Two miles below the ocean surface, deep-sea hydrothermal vents are home to a community of extraordinary animals. In an environment without light, under intense pressure and volcanic heat, many gastropods and bivalves living directly on the vent chimneys show adaptations that have driven important scientific breakthroughs. For example, the famous “scaly-foot” gastropod, Chrysomallon squamiferum, has hard scales on its foot with a crystalline iron coating that has inspired novel defensive armor designs. This iconic species has only been reported from three sites in the Indian Ocean, each site hundreds of miles apart and only around half the size of a football field. Two of these three sites are already designated under international exploration licenses for deep-sea mining, to extract rare minerals from the vent chimneys.
Images of dense biomass can be misleading, as the surrounding context of empty ocean is never visible. Discovery of new vent fields is guided by searches for temperature anomalies and chemical signals higher in the water column, a search for a needle in an ocean haystack. Many iconic vent sites are actually tiny; the Kairei field on the Central Indian Ridge, where the scaly-foot gastropod was first discovered, is less than half the size of a football field.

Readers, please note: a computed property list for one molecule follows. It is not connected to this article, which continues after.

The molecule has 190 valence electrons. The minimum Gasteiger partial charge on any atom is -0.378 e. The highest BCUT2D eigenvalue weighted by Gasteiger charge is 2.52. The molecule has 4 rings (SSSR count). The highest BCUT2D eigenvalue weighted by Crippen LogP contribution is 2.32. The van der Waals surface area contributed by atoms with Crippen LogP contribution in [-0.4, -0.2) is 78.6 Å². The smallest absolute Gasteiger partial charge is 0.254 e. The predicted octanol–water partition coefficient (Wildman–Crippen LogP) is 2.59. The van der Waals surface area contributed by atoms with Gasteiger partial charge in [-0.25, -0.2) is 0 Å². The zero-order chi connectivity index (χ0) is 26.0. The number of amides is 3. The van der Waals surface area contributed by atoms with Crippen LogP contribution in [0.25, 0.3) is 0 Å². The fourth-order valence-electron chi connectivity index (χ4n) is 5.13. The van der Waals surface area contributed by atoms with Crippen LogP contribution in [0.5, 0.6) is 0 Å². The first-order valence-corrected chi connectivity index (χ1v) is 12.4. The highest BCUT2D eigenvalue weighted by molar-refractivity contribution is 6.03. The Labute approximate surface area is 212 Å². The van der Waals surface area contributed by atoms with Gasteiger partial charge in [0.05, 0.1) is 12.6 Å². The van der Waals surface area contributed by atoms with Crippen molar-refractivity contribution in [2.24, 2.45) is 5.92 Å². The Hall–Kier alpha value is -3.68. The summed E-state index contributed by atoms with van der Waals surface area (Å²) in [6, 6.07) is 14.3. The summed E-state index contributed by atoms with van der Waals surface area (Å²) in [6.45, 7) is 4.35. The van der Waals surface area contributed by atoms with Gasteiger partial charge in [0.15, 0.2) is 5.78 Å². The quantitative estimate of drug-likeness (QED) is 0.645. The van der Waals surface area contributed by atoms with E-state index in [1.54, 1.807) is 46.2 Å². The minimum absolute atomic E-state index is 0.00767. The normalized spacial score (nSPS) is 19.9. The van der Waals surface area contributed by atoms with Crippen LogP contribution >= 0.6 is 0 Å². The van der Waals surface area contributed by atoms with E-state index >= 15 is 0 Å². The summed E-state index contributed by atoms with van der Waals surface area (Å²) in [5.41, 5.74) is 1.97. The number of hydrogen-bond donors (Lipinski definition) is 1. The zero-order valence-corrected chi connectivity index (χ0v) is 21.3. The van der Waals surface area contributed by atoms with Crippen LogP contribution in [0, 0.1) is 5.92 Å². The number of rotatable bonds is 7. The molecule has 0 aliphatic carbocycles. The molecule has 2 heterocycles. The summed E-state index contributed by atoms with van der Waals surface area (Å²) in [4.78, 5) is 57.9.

This talk will give an account of a recent exploring expedition to the central Indian Ocean with the Japan Agency for Marine-Earth Science and Technology (JAMSTEC) in February 2016, and the mapping of newly discovered sites of hydrothermal activitiy.
Speaker: Julia Sigwart, Queen's University, Belfast, Ireland
Contact:Website: Click to Visit
Cost:$5 General, $1 Teachers/Students
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